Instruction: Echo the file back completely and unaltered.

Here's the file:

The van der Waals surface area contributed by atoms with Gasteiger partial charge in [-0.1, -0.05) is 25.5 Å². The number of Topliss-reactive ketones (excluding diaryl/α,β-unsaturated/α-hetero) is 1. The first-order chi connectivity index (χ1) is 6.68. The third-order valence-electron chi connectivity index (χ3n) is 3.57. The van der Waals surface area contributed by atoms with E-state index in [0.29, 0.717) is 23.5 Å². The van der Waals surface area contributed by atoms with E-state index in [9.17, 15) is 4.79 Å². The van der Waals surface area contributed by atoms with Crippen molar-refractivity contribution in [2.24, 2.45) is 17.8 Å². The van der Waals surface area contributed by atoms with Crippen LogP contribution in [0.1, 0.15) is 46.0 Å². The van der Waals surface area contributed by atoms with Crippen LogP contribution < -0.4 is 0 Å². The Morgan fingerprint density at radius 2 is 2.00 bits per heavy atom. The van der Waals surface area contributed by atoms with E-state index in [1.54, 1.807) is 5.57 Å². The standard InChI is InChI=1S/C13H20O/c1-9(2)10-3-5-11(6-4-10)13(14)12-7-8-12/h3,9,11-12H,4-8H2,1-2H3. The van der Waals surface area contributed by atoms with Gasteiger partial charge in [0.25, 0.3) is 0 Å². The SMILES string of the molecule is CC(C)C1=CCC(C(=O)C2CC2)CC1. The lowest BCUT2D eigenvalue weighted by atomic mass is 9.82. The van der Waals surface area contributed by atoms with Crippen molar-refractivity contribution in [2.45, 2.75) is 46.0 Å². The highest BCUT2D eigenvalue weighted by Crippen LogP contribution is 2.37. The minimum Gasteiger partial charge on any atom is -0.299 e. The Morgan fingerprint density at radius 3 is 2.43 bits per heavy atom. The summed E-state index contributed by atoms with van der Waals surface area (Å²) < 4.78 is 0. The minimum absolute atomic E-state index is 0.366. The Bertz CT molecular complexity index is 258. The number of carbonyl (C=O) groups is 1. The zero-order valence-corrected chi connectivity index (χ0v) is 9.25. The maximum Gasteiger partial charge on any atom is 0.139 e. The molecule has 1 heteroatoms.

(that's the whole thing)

The van der Waals surface area contributed by atoms with Gasteiger partial charge in [-0.1, -0.05) is 25.5 Å². The number of Topliss-reactive ketones (excluding diaryl/α,β-unsaturated/α-hetero) is 1. The first-order chi connectivity index (χ1) is 6.68. The third-order valence-electron chi connectivity index (χ3n) is 3.57. The van der Waals surface area contributed by atoms with E-state index in [0.29, 0.717) is 23.5 Å². The van der Waals surface area contributed by atoms with E-state index in [9.17, 15) is 4.79 Å². The van der Waals surface area contributed by atoms with Crippen molar-refractivity contribution in [2.24, 2.45) is 17.8 Å². The van der Waals surface area contributed by atoms with Crippen LogP contribution in [0.1, 0.15) is 46.0 Å². The van der Waals surface area contributed by atoms with Crippen LogP contribution < -0.4 is 0 Å². The Morgan fingerprint density at radius 2 is 2.00 bits per heavy atom. The van der Waals surface area contributed by atoms with E-state index in [1.54, 1.807) is 5.57 Å². The standard InChI is InChI=1S/C13H20O/c1-9(2)10-3-5-11(6-4-10)13(14)12-7-8-12/h3,9,11-12H,4-8H2,1-2H3. The van der Waals surface area contributed by atoms with Gasteiger partial charge in [0.25, 0.3) is 0 Å². The SMILES string of the molecule is CC(C)C1=CCC(C(=O)C2CC2)CC1. The lowest BCUT2D eigenvalue weighted by atomic mass is 9.82. The van der Waals surface area contributed by atoms with Crippen molar-refractivity contribution in [2.45, 2.75) is 46.0 Å². The highest BCUT2D eigenvalue weighted by Crippen LogP contribution is 2.37. The minimum Gasteiger partial charge on any atom is -0.299 e. The Morgan fingerprint density at radius 3 is 2.43 bits per heavy atom. The summed E-state index contributed by atoms with van der Waals surface area (Å²) < 4.78 is 0. The minimum absolute atomic E-state index is 0.366. The Bertz CT molecular complexity index is 258. The number of carbonyl (C=O) groups is 1. The zero-order valence-corrected chi connectivity index (χ0v) is 9.25. The maximum Gasteiger partial charge on any atom is 0.139 e. The molecule has 1 heteroatoms.